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Reviewing Key Earnings Reports in the Gambling Sector

Investing the hard way - Reviewing Key Earnings Reports in the Gambling Industry Sector

Investing the hard way, Reviewing 1Q Earning on Gambling Industry SectorEarnings season in the stock market has begun in earnest, as companies begin to report earnings for the first quarter of 2011. Gambling industry heavyweights such as Las Vegas Sands (LVS), slot machine manufacturer International Game Technology (IGT), racetrack and casino operator Penn National (PENN) were among the companies reporting quarterly results. Below, a recap of some key earnings reports, and what they mean for the companies, their share prices, and the industry at large:

Las Vegas Sands (LVS)

LVS beat analyst estimates in the first quarter, becoming the first gambling company to post $1 billion in earnings in a single quarter. Revenues rose 31% year-over-year to $2.76 billion, an industry-wide record according to the company’s earnings release. The company’s strength in Macau was not the only driver; EBITDA (earnings before interest, taxes, depreciation, and amortization) at the company’s Marina Bay Sands property in Singapore grew 66%, and revenue and earnings grew at the US operations in Las Vegas and Pennsylvania. Overall, adjusted earnings of 70 cents per share swamped the Wall Street consensus estimate of 60 cents per share.

And, yet, the stock fell sharply after the earnings were released after the US market closed on Wednesday, dropping some 4.75% over the next two days despite two positive trading sessions in the broader US market. As Barron’s noted, some investors seemed to be spooked by the company’s “defensive” tone on its post-earnings conference call. “The tone of LVS’ Q1 earnings call at best can be described as contentious,” wrote Nomura Securities’ gambling analyst Harry Curtis in a note to investors, pointing out that the company was reluctant to share additional information on the new Sands Cotai property that opened earlier this month, as well as the company’s announced development in Spain.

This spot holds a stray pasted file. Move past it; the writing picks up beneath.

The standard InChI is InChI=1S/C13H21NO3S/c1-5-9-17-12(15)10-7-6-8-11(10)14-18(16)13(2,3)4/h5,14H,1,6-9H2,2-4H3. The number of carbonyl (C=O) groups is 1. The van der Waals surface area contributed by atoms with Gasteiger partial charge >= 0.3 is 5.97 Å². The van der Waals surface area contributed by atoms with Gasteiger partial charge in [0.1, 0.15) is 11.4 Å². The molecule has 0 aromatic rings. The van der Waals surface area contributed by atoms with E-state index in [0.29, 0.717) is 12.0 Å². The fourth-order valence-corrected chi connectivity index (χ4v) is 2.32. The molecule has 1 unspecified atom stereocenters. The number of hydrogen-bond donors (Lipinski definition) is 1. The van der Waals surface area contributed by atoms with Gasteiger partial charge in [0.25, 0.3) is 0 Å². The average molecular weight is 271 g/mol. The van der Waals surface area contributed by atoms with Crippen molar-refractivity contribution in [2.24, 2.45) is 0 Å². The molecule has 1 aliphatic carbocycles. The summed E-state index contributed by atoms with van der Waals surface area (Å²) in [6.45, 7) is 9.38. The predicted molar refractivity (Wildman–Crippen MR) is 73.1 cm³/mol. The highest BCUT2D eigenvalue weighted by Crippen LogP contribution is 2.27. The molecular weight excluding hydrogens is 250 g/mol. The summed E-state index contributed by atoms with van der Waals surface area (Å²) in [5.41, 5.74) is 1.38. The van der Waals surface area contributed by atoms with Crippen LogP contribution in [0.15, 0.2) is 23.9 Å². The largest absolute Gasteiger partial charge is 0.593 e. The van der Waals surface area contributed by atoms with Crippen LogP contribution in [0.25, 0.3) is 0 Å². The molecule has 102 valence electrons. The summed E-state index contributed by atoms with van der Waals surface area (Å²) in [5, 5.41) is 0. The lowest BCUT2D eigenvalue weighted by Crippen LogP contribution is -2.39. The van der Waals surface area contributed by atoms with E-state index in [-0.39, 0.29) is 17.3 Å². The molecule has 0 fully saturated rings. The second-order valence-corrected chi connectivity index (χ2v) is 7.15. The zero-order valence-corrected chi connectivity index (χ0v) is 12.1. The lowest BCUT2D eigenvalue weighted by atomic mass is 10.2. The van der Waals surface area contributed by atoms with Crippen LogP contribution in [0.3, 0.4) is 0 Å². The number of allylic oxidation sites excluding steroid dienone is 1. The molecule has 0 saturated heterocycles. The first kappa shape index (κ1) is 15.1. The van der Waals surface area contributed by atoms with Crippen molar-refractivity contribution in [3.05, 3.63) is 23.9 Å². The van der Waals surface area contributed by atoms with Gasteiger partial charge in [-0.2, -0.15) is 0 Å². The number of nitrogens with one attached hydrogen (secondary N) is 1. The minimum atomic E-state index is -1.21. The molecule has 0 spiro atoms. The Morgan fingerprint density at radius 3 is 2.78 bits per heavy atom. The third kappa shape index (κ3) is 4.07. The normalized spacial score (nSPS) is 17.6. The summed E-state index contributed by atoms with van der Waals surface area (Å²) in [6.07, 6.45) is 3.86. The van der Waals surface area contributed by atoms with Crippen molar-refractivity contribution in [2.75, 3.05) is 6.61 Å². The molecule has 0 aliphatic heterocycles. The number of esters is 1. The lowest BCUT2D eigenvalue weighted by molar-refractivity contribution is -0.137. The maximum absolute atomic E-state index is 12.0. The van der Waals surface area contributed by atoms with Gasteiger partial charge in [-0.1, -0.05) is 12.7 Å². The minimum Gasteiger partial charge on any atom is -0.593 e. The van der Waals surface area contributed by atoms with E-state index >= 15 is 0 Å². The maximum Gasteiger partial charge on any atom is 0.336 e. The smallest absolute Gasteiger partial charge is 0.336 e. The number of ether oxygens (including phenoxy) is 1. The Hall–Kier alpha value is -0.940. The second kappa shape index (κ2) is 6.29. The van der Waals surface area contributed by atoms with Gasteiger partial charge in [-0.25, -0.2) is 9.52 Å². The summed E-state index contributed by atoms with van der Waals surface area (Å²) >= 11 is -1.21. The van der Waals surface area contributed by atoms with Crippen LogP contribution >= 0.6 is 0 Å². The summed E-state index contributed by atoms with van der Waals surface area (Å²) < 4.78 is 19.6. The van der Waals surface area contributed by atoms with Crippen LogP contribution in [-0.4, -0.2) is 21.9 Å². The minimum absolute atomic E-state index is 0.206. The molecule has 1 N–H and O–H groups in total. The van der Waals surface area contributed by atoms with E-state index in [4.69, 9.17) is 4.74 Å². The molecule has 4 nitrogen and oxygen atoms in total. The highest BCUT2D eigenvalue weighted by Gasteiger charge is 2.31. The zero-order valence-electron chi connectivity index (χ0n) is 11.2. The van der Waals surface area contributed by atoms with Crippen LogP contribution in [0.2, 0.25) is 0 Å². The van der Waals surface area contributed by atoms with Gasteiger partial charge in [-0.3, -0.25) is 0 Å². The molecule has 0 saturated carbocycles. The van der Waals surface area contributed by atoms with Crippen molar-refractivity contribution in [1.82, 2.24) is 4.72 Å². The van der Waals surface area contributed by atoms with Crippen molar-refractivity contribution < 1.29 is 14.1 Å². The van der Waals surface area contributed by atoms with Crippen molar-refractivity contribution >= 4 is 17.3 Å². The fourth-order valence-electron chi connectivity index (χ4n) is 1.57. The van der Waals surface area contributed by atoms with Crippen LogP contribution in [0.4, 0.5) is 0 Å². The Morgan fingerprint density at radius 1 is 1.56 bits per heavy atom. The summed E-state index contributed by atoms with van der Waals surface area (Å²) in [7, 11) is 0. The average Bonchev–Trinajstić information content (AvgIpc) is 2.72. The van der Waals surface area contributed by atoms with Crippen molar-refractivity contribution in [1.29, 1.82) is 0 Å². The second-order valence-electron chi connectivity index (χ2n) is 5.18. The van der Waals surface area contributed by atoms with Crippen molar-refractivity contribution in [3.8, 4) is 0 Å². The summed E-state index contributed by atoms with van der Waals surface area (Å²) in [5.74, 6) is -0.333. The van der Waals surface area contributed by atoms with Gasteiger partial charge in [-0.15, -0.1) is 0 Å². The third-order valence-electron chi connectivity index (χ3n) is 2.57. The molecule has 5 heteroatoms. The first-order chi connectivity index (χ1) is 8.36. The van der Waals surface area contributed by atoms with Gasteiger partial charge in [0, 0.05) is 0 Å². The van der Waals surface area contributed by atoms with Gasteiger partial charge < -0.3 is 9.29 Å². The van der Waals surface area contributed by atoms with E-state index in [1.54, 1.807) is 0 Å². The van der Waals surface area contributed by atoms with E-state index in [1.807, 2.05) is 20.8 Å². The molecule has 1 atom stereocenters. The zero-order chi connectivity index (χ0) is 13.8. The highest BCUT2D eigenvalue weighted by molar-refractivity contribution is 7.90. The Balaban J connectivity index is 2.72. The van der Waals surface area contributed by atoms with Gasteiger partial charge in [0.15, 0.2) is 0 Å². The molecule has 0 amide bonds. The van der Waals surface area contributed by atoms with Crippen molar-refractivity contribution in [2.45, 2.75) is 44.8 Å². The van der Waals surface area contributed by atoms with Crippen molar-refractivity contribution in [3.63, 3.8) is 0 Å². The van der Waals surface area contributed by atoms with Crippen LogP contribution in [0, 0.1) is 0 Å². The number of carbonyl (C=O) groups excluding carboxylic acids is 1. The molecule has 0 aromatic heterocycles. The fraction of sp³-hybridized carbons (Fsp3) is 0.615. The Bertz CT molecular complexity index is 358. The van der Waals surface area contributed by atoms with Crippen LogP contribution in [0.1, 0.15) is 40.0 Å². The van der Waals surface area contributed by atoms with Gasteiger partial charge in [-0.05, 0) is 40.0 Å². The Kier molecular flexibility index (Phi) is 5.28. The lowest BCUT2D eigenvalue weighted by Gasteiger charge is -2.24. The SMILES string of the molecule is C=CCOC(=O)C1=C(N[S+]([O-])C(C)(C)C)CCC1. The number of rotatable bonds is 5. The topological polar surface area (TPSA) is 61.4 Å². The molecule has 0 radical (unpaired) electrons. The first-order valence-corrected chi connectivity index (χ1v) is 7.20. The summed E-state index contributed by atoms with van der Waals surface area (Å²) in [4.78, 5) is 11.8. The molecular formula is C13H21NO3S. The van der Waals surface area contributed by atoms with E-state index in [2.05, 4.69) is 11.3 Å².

Curtis wasn’t exaggerating; Adelson was more than a bit ornery on the call, using his opening statements to blast rumors of a seventh concession on the island, a potential loss of table games as the new project opened, and the widely reported $35 billion price tag on the company’s proposed European expansion. “For those people…that know more than we know, and maybe you [sic] would ostensibly know more than the government knows, it’s right to apply for a job [with] us as a government relations person,” he told listeners sarcastically. Later, in response to a question on “positive hold impact” on EBITDA in Vegas and Singapore, Adelson bristled again. He instead gave the 200-day moving average, dismissing the quarterly hold rate, and offering to provide a “multimillion dollar prize” to anyone who could guess the company’s win rate from a quarterly basis down to the minute. “Just being sarcastic about that,” Adelson added at the end – as if it wasn’t already obvious. He again took a rather imperious tone when he told BofA Merrill Lynch analyst Shaun Kelley to “call this number again” next quarter when asked about potential cannibalization of existing Sands properties by the new Sands Cotai Central.

That cannibalization might be a real issue, because Sands’ Macau operations that were not as impressive as they seemed at first glance. The 25% revenue growth was actually below the growth in the total Macau gambling market, meaning that LVS likely lost a small amount of market share in the quarter. Worse, profit margin took a tumble, as EBITDA grew 21% and net income just 5.8%. The latter figure was clearly below expectations, and helped drive the share price of Sands China (1928.HK), the company’s Hong-Kong listed subsidiary, down 2.4% after its earnings release.